The Diesel Particulate Filter (DPF) is best described as the “ticking time bomb” in most modern diesels. Similar to EGR problems, the DPF can become clogged up from city driving where the car does not get up to temperature.
The whole reason the Diesel Particulate Filter came along was to clean up the diesel car image (Euro 5 Emissions, 2009). Emissions from diesel cars are a big concern worldwide and thanks to the DPF technology, diesel cars are much cleaner.
DPF’s are great for the environment and so forth, however they are a right pain when they go wrong. DPF regeneration, repairs and new replacements are seriously expensive and can lead to some vehicles becoming scrapped.
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How does a DPF Work in Diesel Cars?
The Diesel Particulate Filter traps the harmful diesel gases that gets cleaned regularly by a process called DPF regeneration. The collected diesel soot particles are burnt off at high temperatures, which results in an “ash-like” after product. After the regenerating of the DPF, it can now restart the cycle of collecting harmful exhaust gases again.
There are 3 different types of DPF regeneration, which are active, passive and forced.
Active DPF Regeneration
Active reads the back pressure of the exhaust or soot load of the filter to determine when to begin the regeneration. Once initiated, the timing of the fuel injection will alter that will result in the exhaust temperature increasing to burn the soot particles.
During an active DPF regeneration, you may notice the following:
- Higher idle RPM/Speed
- Cooling fan working harder
- Poor fuel economy
- Smells from exhaust
- Engine note change
Passive DPF Regeneration
Passive will take place once the exhaust reaches optimum temperatures where the regeneration will automatically begin. The exhaust will reach these temperatures will occur mostly on prolonged highway driving. Manufacturers that use a passive form of regeneration typically install a oxidizing catalytic converter near the engine to increase the temperature.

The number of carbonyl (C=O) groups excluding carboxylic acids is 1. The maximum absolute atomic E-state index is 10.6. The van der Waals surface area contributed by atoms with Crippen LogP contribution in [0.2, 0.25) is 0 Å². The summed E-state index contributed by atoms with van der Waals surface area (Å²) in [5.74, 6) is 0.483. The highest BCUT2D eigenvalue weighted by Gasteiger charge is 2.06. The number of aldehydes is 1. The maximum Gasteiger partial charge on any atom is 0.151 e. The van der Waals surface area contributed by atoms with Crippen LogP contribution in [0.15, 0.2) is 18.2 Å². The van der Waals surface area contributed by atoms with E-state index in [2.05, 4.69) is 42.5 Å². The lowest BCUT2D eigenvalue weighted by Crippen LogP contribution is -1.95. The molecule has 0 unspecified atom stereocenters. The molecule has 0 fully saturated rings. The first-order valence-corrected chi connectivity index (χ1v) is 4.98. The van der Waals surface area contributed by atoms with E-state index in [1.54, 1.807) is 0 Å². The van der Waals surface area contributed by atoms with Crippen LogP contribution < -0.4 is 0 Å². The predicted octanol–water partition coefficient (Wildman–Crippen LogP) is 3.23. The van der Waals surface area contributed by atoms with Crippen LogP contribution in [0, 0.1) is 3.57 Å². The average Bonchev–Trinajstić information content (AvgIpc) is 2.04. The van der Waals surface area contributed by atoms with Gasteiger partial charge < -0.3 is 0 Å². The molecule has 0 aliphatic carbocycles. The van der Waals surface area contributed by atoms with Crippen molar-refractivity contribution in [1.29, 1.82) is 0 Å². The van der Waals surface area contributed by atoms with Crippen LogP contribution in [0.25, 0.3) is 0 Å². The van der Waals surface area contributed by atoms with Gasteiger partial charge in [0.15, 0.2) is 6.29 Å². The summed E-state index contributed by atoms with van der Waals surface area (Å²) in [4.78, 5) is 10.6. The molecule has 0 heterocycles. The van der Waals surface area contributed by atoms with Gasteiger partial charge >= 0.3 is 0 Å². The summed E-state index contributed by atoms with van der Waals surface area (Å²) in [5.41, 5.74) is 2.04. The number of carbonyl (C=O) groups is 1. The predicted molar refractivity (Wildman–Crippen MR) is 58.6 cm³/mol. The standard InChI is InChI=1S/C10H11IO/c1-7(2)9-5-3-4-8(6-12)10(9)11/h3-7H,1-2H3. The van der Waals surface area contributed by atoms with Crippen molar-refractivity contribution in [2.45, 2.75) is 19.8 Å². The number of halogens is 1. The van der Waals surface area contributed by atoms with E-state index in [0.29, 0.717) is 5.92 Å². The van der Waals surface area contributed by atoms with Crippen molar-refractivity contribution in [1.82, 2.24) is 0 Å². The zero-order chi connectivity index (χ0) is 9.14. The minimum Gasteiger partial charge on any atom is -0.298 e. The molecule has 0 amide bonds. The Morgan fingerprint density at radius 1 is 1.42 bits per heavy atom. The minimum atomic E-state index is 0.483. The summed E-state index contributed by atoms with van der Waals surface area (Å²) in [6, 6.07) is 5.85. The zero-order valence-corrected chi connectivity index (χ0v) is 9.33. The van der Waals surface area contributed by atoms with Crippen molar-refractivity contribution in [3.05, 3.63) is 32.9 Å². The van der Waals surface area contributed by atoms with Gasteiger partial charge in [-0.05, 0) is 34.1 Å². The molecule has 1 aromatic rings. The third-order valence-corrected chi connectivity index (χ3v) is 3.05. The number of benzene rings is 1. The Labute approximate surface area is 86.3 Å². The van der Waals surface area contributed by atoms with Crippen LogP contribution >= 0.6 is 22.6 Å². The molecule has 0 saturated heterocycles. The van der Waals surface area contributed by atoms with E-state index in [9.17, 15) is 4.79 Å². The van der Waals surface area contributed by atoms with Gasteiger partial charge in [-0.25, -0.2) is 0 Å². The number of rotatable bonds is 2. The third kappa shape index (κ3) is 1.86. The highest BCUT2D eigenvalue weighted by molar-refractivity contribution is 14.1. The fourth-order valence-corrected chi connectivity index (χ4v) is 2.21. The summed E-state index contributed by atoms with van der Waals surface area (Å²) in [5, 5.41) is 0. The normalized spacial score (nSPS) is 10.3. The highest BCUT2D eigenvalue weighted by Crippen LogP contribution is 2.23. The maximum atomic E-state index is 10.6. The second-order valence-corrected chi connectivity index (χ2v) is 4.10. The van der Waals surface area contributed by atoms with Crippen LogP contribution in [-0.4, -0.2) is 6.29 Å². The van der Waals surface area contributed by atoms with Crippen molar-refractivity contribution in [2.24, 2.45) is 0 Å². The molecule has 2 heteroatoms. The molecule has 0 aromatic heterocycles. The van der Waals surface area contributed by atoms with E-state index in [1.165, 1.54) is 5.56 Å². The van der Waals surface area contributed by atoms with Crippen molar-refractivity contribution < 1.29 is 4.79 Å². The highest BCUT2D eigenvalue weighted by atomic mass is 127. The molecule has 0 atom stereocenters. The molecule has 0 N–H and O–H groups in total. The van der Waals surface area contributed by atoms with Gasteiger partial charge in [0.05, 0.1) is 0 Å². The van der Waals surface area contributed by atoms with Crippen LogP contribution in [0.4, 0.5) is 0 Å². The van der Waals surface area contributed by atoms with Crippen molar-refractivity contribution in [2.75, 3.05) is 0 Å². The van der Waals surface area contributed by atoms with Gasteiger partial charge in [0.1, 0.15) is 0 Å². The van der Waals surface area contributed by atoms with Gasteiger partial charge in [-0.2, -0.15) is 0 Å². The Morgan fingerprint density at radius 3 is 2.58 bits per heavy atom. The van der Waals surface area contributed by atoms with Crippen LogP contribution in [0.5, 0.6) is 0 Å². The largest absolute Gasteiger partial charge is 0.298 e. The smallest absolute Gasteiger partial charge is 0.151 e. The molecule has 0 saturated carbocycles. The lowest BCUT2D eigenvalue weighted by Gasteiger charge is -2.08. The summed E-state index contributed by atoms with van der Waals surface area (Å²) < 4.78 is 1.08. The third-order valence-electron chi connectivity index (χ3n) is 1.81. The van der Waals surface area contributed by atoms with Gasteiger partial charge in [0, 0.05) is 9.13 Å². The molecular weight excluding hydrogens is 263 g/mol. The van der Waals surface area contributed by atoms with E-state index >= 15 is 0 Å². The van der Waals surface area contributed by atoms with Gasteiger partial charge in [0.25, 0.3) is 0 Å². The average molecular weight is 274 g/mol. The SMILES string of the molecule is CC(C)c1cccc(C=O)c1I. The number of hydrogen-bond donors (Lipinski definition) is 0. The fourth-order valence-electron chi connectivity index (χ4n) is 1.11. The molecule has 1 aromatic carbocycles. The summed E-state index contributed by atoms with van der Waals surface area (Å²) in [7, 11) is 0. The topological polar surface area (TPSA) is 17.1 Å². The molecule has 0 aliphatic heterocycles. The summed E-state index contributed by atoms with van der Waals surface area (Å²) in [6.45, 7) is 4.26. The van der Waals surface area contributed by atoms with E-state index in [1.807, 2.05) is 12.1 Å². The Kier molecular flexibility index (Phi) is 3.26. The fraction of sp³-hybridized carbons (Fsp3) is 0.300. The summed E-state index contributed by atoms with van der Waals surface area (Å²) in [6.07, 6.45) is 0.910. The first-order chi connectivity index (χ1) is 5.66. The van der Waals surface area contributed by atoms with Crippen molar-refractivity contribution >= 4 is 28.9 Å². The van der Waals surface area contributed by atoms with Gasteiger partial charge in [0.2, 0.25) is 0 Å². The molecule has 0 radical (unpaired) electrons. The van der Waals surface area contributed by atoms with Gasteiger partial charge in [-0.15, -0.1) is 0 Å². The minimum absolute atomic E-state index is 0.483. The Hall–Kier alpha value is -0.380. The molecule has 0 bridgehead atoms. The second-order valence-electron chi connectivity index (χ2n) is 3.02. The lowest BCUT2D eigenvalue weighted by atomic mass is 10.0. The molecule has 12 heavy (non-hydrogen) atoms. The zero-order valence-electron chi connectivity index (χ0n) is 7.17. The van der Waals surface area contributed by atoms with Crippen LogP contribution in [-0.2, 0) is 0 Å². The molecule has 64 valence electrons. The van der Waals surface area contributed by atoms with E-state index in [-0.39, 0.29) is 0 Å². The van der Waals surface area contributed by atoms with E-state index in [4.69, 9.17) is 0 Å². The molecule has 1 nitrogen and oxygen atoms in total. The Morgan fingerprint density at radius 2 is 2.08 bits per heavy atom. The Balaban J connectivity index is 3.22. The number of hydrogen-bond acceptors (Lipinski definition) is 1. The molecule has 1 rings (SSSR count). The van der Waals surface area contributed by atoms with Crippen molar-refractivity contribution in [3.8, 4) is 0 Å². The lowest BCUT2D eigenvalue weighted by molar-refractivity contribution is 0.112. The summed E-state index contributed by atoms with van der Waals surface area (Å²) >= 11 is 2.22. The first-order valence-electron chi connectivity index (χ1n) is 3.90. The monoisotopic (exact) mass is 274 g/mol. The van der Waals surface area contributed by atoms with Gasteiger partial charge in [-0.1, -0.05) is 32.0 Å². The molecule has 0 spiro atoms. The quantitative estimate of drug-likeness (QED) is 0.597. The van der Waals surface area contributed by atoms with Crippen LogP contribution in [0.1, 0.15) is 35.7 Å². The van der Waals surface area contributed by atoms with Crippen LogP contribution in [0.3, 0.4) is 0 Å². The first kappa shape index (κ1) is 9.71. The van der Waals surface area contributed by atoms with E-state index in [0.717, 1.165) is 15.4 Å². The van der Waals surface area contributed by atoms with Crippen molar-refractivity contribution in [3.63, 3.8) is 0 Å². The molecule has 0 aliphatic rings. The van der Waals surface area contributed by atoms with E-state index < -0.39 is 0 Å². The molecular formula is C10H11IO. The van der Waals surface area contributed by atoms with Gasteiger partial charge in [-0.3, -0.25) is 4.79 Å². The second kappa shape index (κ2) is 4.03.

Forced DPF Regeneration
Forced is where the Active regeneration could not occur that has resulted in the soot levels reaching 70% and above. The diesel car will enter limp mode and will require a car diagnostic tool to force the regeneration. Its important that this is done as soon as possible because once the car reaches 85% soot level, the DPF will need to be removed and cleaned.
What causes DPF failure?
Sadly DPF’s do fail and many diesel car owners do not realize how they are causing a blocked DPF. The main reason for DPF’s failing is due to car owners not doing enough miles and driving too frequently in city areas.
How long until a DPF will fail is hard to tell because some manufacturers have had to replace some in the first 3 years and some never. The most common reasons for DPF failures are:
- Short journeys where the engine doesn’t reach optimum operating temperature
- Clogged EGR Valve increasing diesel soot passed to the DPF
- Faulty fuel injectors sending too much fuel to the air/fuel mixture
- Incorrect engine oil upon servicing the car – (Low Ash + Low Sulphur required for DPF Cars)
- Turbo failing with oil dripping into the DPF
- High mileage car that will find regeneration harder